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Statewide Grievance Committee
Statewide Bar Counsel

Certificate of Good Standing - Frequently Asked Questions

  1. How do I obtain a certificate of good standing?
  2. How long does it take to obtain a certificate of good standing?
  3. What does "good standing" mean? Can I practice law if I am not in good standing?


1. How do I obtain a certificate of good standing?

Generally, there are two types of certificates of good standing: a certificate of good standing and a certificate of good standing with disciplinary history. You may obtain a certificate of good standing from the Hartford Superior Court, and both a certificate of good standing and a certificate of good standing with disciplinary history from the Statewide Grievance Committee. Contact information for both offices appears at the end of this FAQ.

For some purposes, a third type of certificate is required – one from the highest court of the jurisdiction in which the attorney is admitted. In Connecticut, that is the Connecticut Supreme Court. Requests for these certificates must be made to the Hartford Superior Court.

The cost of a certificate of good standing from the Hartford Superior Court or the Statewide Grievance Committee is $10. The cost of a certificate of good standing with disciplinary history from the Statewide Grievance Committee is $20.Requests to either the Hartford Superior Court or to the Statewide Grievance Committee must be in writing, and must include the attorney’s name, address, daytime telephone number, juris number, and a self-addressed stamped envelope. Checks or money orders for certificates obtained from the Hartford Superior Court should be made payable to “Clerk, Superior Court.” Checks or money orders for certificates of good standing from the Statewide Grievance Committee should be made payable to the Connecticut Judicial Branch. The fee must accompany the request.

To be considered in good standing, the requesting attorney must be current with the annual attorney registration requirement and the Client Security Fund fee payment. See Practice Book §2-65.

If a request is defective for any reason, it will be returned.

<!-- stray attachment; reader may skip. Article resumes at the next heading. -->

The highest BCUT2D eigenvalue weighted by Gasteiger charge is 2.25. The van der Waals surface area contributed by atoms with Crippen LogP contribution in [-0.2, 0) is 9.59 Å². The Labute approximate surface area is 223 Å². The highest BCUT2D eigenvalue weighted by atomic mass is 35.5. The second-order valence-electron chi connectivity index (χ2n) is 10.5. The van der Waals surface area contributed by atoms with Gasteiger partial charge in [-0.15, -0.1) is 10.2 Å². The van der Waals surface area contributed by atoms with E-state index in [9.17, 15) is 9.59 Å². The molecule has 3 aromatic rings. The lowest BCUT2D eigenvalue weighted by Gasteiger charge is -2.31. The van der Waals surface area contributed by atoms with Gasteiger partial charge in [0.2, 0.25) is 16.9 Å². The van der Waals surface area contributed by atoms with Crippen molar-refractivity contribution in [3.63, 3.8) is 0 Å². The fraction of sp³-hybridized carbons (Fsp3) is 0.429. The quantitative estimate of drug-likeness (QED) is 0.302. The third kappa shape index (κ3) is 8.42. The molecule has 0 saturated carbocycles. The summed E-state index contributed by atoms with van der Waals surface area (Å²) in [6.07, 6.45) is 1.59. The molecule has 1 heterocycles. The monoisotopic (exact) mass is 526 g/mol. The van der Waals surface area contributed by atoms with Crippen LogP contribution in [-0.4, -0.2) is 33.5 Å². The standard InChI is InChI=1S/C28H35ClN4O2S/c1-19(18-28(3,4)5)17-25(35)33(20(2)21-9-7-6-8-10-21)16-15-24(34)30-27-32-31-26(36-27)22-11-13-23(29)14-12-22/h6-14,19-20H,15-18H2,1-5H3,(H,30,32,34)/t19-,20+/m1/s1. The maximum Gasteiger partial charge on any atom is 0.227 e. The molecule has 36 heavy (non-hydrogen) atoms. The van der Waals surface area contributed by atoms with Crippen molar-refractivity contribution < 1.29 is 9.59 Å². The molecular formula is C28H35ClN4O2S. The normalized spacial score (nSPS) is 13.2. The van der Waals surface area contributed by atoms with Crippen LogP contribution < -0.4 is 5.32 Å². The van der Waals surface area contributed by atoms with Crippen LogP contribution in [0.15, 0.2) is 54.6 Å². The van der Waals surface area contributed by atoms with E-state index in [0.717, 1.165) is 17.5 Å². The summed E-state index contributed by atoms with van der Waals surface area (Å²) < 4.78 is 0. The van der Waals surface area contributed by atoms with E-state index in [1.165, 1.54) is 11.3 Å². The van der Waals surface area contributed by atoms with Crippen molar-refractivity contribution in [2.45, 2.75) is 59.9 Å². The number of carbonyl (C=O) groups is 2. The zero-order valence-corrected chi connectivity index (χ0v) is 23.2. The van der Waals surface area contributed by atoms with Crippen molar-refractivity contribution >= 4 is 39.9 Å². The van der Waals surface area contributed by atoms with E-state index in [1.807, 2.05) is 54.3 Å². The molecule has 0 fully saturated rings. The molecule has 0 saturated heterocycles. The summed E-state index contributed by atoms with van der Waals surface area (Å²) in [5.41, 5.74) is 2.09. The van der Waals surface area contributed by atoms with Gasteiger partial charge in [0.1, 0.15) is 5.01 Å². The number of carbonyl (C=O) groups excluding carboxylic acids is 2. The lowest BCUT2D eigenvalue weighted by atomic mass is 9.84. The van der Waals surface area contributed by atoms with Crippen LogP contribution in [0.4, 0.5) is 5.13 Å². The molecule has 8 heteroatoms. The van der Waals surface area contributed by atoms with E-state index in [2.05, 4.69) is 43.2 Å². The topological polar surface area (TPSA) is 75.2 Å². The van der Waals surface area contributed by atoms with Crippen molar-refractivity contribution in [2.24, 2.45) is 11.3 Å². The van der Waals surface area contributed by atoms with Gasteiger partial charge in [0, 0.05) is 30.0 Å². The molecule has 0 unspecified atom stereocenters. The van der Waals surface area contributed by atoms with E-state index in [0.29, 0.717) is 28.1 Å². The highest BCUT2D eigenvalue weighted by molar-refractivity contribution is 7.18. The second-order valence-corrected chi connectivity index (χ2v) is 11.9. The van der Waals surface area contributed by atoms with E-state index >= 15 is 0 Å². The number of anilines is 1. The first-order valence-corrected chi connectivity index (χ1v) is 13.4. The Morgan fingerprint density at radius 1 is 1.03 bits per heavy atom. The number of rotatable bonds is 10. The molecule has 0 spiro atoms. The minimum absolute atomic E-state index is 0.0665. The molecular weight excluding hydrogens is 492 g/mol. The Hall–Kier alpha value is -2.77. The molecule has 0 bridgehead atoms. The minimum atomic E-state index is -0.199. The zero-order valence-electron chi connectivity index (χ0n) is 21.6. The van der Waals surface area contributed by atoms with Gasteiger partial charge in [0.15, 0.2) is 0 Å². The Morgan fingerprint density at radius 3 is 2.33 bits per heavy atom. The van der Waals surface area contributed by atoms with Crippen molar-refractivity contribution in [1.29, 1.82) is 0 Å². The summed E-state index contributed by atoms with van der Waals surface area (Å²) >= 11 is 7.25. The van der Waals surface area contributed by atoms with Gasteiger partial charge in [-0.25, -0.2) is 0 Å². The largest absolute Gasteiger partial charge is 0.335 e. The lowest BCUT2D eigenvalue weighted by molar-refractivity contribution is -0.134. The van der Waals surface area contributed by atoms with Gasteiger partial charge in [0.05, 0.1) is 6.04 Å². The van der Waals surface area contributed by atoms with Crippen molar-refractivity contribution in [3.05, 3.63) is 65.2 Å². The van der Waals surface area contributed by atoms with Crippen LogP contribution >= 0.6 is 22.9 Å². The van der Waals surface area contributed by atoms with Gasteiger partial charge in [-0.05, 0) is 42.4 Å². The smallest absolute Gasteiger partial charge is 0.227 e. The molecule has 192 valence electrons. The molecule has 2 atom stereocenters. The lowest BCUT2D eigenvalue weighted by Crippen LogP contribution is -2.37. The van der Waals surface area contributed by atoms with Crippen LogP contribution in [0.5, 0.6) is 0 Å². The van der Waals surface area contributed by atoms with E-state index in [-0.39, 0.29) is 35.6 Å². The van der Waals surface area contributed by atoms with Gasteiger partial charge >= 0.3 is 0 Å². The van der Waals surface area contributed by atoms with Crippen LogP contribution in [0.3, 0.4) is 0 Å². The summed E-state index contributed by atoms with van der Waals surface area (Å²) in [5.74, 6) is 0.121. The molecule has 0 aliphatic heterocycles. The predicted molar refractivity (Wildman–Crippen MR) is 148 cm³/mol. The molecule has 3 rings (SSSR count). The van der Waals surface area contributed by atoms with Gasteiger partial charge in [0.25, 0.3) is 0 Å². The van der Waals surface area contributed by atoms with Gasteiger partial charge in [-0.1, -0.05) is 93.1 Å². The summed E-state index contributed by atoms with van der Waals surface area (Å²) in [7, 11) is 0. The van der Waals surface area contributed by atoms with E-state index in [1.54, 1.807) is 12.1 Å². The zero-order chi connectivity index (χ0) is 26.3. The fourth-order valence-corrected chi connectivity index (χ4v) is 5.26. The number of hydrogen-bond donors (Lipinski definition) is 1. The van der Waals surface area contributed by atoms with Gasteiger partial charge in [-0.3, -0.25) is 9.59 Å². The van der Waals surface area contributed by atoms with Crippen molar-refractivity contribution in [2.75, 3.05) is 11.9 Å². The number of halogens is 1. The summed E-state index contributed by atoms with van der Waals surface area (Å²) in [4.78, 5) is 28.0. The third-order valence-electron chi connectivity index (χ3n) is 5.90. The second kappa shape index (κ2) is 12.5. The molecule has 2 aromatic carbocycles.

A request for a certificate of good standing, or one from the highest court of the jurisdiction in which the attorney is admitted should be sent to:

Clerk of the Superior Court
Hartford Judicial District
95 Washington Street
Hartford, CT 06106
Tel: (860) 548-2700

A request for a certificate of good standing, or a certificate of good standing with disciplinary history should be sent to:

Statewide Grievance Committee
287 Main Street
Second Floor, Suite Two
East Hartford, CT 06118-1885
(860) 568-5157
Statewide.Grievance@jud.ct.gov

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2. How long does it take to obtain a certificate of good standing?

It depends. Generally requests are processed in 2 to 4 weeks. At certain times of the year, there is an increase in requests for certificates of good standing and a corresponding delay in processing the requests. Certificates of good standing that require a disciplinary history take longer to process because only the Statewide Bar Counsel’s office can issue these certificates. If you can establish good cause why you need a certificate of good standing quickly, you can request that the certificate be expedited. Any request for expedited service must be accompanied by a good cause statement and a prepaid, addressed overnight envelope.

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3. What does "good standing" mean? Can I practice law if I am not in good standing?

Good standing means the attorney 1) has been admitted to the bar of this state; 2) has registered with the Statewide Grievance Committee in compliance with Section 2-27(d) of the Connecticut Practice Book; 3) is in compliance with Client Security Fund requirements; and 4) is not under suspension, on inactive status, disbarred or resigned from the Connecticut bar.

If an attorney is not in good standing, but his or her license is still active, then the attorney can continue to practice law, however, he or she is not considered a commissioner of the superior court. Each attorney-at-law admitted to practice within the state, while in good standing, is a commissioner of the Superior Court and, in that capacity, may, within the state, sign writs and subpoenas, take recognizances, administer oaths and take depositions and acknowledgments of deeds. Each attorney in good standing may also issue subpoenas to compel the attendance of witnesses and subpoenas duces tecum in administrative proceedings. Section 51-85 of the Connecticut General Statutes. As a matter of policy, the appellate courts in Connecticut do not allow attorneys, who are not in good standing, to appear before them. Failure to register with the Statewide Grievance Committee is considered misconduct.

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